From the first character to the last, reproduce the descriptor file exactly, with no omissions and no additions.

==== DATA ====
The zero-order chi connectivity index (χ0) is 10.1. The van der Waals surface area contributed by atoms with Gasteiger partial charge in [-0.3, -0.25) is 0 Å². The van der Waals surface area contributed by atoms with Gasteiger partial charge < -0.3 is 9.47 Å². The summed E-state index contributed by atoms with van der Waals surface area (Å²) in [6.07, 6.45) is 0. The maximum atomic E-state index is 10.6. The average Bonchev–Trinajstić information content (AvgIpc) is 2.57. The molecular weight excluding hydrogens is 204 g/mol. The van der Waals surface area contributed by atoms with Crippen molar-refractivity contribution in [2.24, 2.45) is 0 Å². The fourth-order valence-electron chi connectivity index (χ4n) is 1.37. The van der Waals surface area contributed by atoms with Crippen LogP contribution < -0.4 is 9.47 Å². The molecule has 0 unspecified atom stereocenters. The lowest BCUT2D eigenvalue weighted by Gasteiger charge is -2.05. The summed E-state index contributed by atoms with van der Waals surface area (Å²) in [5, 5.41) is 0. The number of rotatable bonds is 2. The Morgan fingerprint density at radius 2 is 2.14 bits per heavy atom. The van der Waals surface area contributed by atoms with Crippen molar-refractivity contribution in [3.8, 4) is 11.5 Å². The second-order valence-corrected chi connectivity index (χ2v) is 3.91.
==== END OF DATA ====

The zero-order chi connectivity index (χ0) is 10.1. The van der Waals surface area contributed by atoms with Gasteiger partial charge in [-0.3, -0.25) is 0 Å². The van der Waals surface area contributed by atoms with Gasteiger partial charge < -0.3 is 9.47 Å². The summed E-state index contributed by atoms with van der Waals surface area (Å²) in [6.07, 6.45) is 0. The maximum atomic E-state index is 10.6. The average Bonchev–Trinajstić information content (AvgIpc) is 2.57. The molecular weight excluding hydrogens is 204 g/mol. The van der Waals surface area contributed by atoms with Crippen molar-refractivity contribution in [2.24, 2.45) is 0 Å². The fourth-order valence-electron chi connectivity index (χ4n) is 1.37. The van der Waals surface area contributed by atoms with Crippen LogP contribution < -0.4 is 9.47 Å². The molecule has 0 unspecified atom stereocenters. The lowest BCUT2D eigenvalue weighted by Gasteiger charge is -2.05. The summed E-state index contributed by atoms with van der Waals surface area (Å²) in [5, 5.41) is 0. The number of rotatable bonds is 2. The Morgan fingerprint density at radius 2 is 2.14 bits per heavy atom. The van der Waals surface area contributed by atoms with Crippen molar-refractivity contribution in [3.8, 4) is 11.5 Å². The second-order valence-corrected chi connectivity index (χ2v) is 3.91.